Lukat’s driving record includes three prior 24-hour driving bans for failing roadside screening tests that should have been “an opportunity for him to reflect” on driving after drinking, said Masse. It also included a Motor Vehicle Act conviction for driving without due care and attention and 13 speeding tickets.
Hamilton described Lukat’s driving record as “very concerning”, adding he could accurately be described as a “menace on the roads.”
In court Friday, family and friends described in emotional victim impact statements how the couple’s deaths have torn their lives apart.
The couple’s only son, Leo, described being woken at 3 a.m. when police knocked on the door to tell him his mother had been killed. Ever since that day “most nights I wake up at 3 a.m.,” he said. Lukat’s actions “hurt my family in ways you will never fully know or experience,” he said.
The son described how his children – who the couple used to care for after school – have struggled with anxiety since the deaths, sometimes asking “When are they coming back?”
The son also described having to arrange a funeral for his mother during the pandemic without his father, who was still in hospital.
“There was never a day he didn’t ask about my mom,” he said, adding his father told him, “He should have gone first. She was the love of his life.”
Months later “my fther died in my arms,” he said. “The only solace is knowing they are together.”
In handing down his sentence later, the judge said the son’s words had a profound impact on all who heard them.
Other family and friends described Marcelina as a “doting grandmother”, as well as a community leader with a “gentle spirit” and “strong sense of justice” who had been an advocate for migrant workers and volunteer for the NDP.
She drew tributes from then-Premier John Horgan and other NDP government members who praised her in the legislature following her death.
Leonilo was never the same after his wife’s death and “most probably died from grief” wrote one family friend.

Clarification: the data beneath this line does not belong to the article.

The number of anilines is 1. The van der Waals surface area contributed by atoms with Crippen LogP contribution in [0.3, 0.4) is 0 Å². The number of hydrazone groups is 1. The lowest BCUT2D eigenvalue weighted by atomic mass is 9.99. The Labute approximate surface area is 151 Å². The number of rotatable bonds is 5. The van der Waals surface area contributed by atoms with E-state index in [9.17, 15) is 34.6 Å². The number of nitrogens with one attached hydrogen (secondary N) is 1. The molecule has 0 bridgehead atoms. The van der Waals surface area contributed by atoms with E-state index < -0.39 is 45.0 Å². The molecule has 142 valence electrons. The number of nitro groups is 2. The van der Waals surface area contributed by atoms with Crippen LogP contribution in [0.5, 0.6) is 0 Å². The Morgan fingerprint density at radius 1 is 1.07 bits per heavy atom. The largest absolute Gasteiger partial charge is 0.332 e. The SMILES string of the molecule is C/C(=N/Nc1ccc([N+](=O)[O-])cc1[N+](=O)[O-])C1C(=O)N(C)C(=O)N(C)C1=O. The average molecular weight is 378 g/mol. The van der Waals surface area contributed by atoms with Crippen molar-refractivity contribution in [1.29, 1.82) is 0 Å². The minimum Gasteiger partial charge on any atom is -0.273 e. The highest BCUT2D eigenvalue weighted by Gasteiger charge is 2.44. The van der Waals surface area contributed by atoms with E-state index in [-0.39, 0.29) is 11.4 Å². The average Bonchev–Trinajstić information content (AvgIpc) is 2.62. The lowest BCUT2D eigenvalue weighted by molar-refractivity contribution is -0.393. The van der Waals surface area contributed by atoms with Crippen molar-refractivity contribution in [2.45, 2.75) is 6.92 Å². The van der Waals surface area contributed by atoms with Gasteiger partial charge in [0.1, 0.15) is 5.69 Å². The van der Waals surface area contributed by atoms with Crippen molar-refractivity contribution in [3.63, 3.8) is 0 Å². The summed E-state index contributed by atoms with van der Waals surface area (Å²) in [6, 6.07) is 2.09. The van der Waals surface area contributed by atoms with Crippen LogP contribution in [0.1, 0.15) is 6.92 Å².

Marcelina’s sister described how “my heart was torn into pieces” by her death.
Lukat’s defence lawyer Michael Mines told the judge his client, an auto mechanic with two young daughters, was depressed over the break-up of his marriage in time leading up to the crash and had also been experiencing significant side effects from anti-depressant he’d been prescribed.
On the night of the crash, he hadn’t intended to drink at the business meeting, said his lawyer. But “alcohol was ordered. He consumed a glass of wine that led to another that led to another.”
Lukat has no memory of the crash, said his lawyer. “The last think he remembers is that there was a curb ahead.”
Lukat has expressed profound and “sometimes overwhelming remorse for his actions,” said Mines. “If could have done that day over again, he would have drank,” said the lawyer. “He wouldn’t have put the key in the ignition.”
“He will carry the burden of this accident for all of his life.”
Lukat also addressed the court Friday, telling the family and friends of the Agulays “I know I have caused you all unimaginable pain” and “I am profoundly sorry for your loss.”
“I know they were incredible and good people … ” he said. “If it were possible I would gladly trade places. This is the most painful burden I will have to live with for the rest of my life.”
In handing down his sentence, Hamilton said he was struck by Lukat’s genuine remorse for his actions.